3rd Sunday After Pentecost
25 January 2008
From a very young age, most of us are taught that being a leader is a most desirable thing. It starts in preschool, with the game “Follow the Leader.” It is mildly enjoyable to follow the leader, but the real fun comes when it’s your turn to lead. You walk around with a string of children behind you, ready to do anything you say. You flap your arms – they flap their arms. You hop on one foot – they hop on one foot. You quack like a duck – they quack like ducks. You realize right away that you can make them do anything. Anything! The possibilities are endless. The power can be intoxicating!
The very young are content to be told when it’s their turn to lead. But if you watch a group of, say, 4 year-olds, you will notice that some of them no longer want to wait patiently for their turn. They will demand to be the leader. It goes from a collaborative game to a competitive sport. In my house, I have even heard the words, “I won at Follow the Leader.” I have asked, “How do you win at Follow the Leader?” I have so far not gotten a satisfactory answer, though I have imagined that if I were to play, winning might look like all the children in my home doing exactly what I said the first time I said it.
Power struggles begin at tender age. And many of us spend the rest of our lives jockeying for position. We are taught that leadership is valued and having power is good. Parents and teachers try to groom children to become good leaders. Teenagers and young adults may even participate in leadership training. College admissions officers look for evidence that applicants have leadership skills and experience.
To my knowledge, there are no equivalent workshops on “followship” training. And while teachers and parents do hope that children learn to at least follow directions, not many speak to their young about being a good follower. In fact, being a follower has a negative connotation in our culture. We fear that in following we may be lemmings, going along unquestioningly with the crowd to our detriment. While not everyone aspires to be a leader, I know of now one who sets out to be a good follower.
I once knew a woman who was a member of a very progressive new church full of people with passion and vision and commitment. She told the story of the first Christmas this congregation celebrated together. They were decorating a large tree in the sanctuary, and they each had been given one Christmon ornament to hang. They all set about putting their ornament on, and when they stepped back from the tree they noticed something startling: every single ornament was near the top of the tree – the bottom of the tree was completely bare. The woman declared that was the perfect metaphor for the congregation – they were all chiefs, no followers.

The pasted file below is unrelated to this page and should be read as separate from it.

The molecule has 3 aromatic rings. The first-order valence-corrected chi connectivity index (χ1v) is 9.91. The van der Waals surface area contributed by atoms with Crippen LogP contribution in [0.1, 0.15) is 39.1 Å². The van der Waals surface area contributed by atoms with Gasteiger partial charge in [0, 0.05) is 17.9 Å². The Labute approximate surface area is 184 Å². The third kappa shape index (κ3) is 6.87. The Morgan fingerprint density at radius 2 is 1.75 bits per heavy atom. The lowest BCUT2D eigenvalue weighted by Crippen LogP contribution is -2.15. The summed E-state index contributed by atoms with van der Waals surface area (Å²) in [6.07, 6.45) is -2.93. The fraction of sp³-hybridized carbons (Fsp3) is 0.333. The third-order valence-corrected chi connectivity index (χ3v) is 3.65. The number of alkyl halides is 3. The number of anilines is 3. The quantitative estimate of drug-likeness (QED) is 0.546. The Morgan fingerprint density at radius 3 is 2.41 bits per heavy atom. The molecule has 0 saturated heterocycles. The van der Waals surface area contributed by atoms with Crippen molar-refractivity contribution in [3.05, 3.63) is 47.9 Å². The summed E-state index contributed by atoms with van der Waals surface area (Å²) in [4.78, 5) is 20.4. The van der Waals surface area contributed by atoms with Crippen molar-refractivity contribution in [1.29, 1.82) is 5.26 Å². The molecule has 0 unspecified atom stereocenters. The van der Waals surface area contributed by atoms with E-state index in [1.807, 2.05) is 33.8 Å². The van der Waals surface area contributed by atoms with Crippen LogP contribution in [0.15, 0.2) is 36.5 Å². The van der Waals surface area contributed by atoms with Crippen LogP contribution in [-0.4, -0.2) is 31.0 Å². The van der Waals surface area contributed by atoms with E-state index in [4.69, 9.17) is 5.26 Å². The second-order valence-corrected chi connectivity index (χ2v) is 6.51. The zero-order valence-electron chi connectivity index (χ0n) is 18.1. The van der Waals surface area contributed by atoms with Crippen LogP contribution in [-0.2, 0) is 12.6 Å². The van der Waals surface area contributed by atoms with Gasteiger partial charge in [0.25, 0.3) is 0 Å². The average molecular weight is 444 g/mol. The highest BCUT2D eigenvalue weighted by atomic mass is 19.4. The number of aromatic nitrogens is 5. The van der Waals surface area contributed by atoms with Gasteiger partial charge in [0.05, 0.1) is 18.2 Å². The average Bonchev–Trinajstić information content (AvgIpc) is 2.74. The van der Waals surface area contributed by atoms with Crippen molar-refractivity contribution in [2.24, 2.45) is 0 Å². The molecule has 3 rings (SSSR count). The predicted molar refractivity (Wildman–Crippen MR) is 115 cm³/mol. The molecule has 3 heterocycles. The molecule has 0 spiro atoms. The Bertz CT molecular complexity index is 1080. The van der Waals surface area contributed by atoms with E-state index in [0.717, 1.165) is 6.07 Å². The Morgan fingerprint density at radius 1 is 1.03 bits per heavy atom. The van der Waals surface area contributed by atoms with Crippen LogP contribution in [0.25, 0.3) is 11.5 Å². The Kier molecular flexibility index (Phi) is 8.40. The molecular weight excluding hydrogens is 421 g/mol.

Choosing to do what someone else tells us to is just not as much fun as doing exactly what we want. More fun still is having other people do what we want, too. And into this tangle of desire and self-will, come these two words from Jesus: Follow me.
The fishermen were casting a net into the sea. They were minding their own business, doing their job, making their living. And Jesus walks by and says, “Follow me, and I will make you fish for people.” And immediately they leave their nets and follow. He goes a little further, and there are James and John, mending their nets in a boat. And Jesus says, “Follow me,” and they do, leaving their father and their employees in the boat, as they go.
Can you imagine? A stranger walks up, no introduction, no spiel, no business plan to show them how following him will get them what they want. None of that. Just those words: Follow me. And they do.
A reasonable response would be, “Where are you going?” Or “Who are you?” Or, “Go away.” Reasonable people do not just lay aside their old lives and take up with a street preacher just because he says, “Come on.” But this is not a reasonable story. And his is no reasonable request. He is asking them to drop everything, to leave their families, their work, and everything they know, and to join him on a road that will ultimately lead to suffering and death - and later, to resurrection. This is a mind-bending, life-altering invitation, and they don’t even stop to ask a single question. They just go.